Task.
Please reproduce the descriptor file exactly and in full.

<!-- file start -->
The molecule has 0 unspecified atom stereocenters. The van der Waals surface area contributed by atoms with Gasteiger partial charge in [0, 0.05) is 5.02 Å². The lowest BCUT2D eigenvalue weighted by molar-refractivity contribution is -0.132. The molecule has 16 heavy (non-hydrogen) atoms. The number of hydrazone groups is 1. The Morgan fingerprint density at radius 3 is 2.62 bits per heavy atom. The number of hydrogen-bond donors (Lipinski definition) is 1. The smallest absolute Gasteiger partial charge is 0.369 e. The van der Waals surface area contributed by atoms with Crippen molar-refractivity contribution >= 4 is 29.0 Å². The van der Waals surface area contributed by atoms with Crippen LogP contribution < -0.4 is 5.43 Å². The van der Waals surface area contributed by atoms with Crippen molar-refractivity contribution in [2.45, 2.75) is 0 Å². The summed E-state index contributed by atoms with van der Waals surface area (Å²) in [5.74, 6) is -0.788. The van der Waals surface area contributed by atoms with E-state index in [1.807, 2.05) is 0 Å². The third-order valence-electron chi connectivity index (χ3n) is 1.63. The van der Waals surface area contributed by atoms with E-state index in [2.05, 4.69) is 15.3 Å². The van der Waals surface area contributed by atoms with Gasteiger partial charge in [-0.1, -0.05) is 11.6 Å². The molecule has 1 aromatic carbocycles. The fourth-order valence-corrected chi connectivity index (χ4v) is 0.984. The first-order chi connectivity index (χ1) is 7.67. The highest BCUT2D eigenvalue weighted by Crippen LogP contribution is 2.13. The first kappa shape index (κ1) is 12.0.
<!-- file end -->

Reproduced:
The molecule has 0 unspecified atom stereocenters. The van der Waals surface area contributed by atoms with Gasteiger partial charge in [0, 0.05) is 5.02 Å². The lowest BCUT2D eigenvalue weighted by molar-refractivity contribution is -0.132. The molecule has 16 heavy (non-hydrogen) atoms. The number of hydrazone groups is 1. The Morgan fingerprint density at radius 3 is 2.62 bits per heavy atom. The number of hydrogen-bond donors (Lipinski definition) is 1. The smallest absolute Gasteiger partial charge is 0.369 e. The van der Waals surface area contributed by atoms with Crippen molar-refractivity contribution >= 4 is 29.0 Å². The van der Waals surface area contributed by atoms with Crippen LogP contribution < -0.4 is 5.43 Å². The van der Waals surface area contributed by atoms with Crippen molar-refractivity contribution in [2.45, 2.75) is 0 Å². The summed E-state index contributed by atoms with van der Waals surface area (Å²) in [5.74, 6) is -0.788. The van der Waals surface area contributed by atoms with E-state index in [1.807, 2.05) is 0 Å². The third-order valence-electron chi connectivity index (χ3n) is 1.63. The van der Waals surface area contributed by atoms with E-state index in [2.05, 4.69) is 15.3 Å². The van der Waals surface area contributed by atoms with Gasteiger partial charge in [-0.1, -0.05) is 11.6 Å². The molecule has 1 aromatic carbocycles. The fourth-order valence-corrected chi connectivity index (χ4v) is 0.984. The first-order chi connectivity index (χ1) is 7.67. The highest BCUT2D eigenvalue weighted by Crippen LogP contribution is 2.13. The first kappa shape index (κ1) is 12.0.